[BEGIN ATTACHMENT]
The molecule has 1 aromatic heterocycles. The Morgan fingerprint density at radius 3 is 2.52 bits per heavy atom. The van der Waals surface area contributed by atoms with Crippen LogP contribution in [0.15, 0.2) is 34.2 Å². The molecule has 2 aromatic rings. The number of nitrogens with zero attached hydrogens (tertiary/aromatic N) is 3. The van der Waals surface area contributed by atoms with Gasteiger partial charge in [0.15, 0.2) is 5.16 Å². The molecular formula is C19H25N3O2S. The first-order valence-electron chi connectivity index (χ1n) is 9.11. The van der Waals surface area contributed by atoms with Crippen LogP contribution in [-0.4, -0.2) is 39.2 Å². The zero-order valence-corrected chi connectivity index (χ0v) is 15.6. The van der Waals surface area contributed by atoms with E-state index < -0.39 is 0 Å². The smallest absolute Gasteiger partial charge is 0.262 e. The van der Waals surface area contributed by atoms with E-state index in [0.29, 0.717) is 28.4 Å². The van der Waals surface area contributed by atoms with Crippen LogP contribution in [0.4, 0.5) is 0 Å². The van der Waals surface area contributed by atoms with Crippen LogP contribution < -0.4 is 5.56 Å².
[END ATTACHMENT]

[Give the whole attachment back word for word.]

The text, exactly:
The molecule has 1 aromatic heterocycles. The Morgan fingerprint density at radius 3 is 2.52 bits per heavy atom. The van der Waals surface area contributed by atoms with Crippen LogP contribution in [0.15, 0.2) is 34.2 Å². The molecule has 2 aromatic rings. The number of nitrogens with zero attached hydrogens (tertiary/aromatic N) is 3. The van der Waals surface area contributed by atoms with Gasteiger partial charge in [0.15, 0.2) is 5.16 Å². The molecular formula is C19H25N3O2S. The first-order valence-electron chi connectivity index (χ1n) is 9.11. The van der Waals surface area contributed by atoms with Crippen LogP contribution in [-0.4, -0.2) is 39.2 Å². The zero-order valence-corrected chi connectivity index (χ0v) is 15.6. The van der Waals surface area contributed by atoms with E-state index < -0.39 is 0 Å². The smallest absolute Gasteiger partial charge is 0.262 e. The van der Waals surface area contributed by atoms with E-state index in [0.29, 0.717) is 28.4 Å². The van der Waals surface area contributed by atoms with Crippen LogP contribution in [0.4, 0.5) is 0 Å². The van der Waals surface area contributed by atoms with Crippen LogP contribution < -0.4 is 5.56 Å².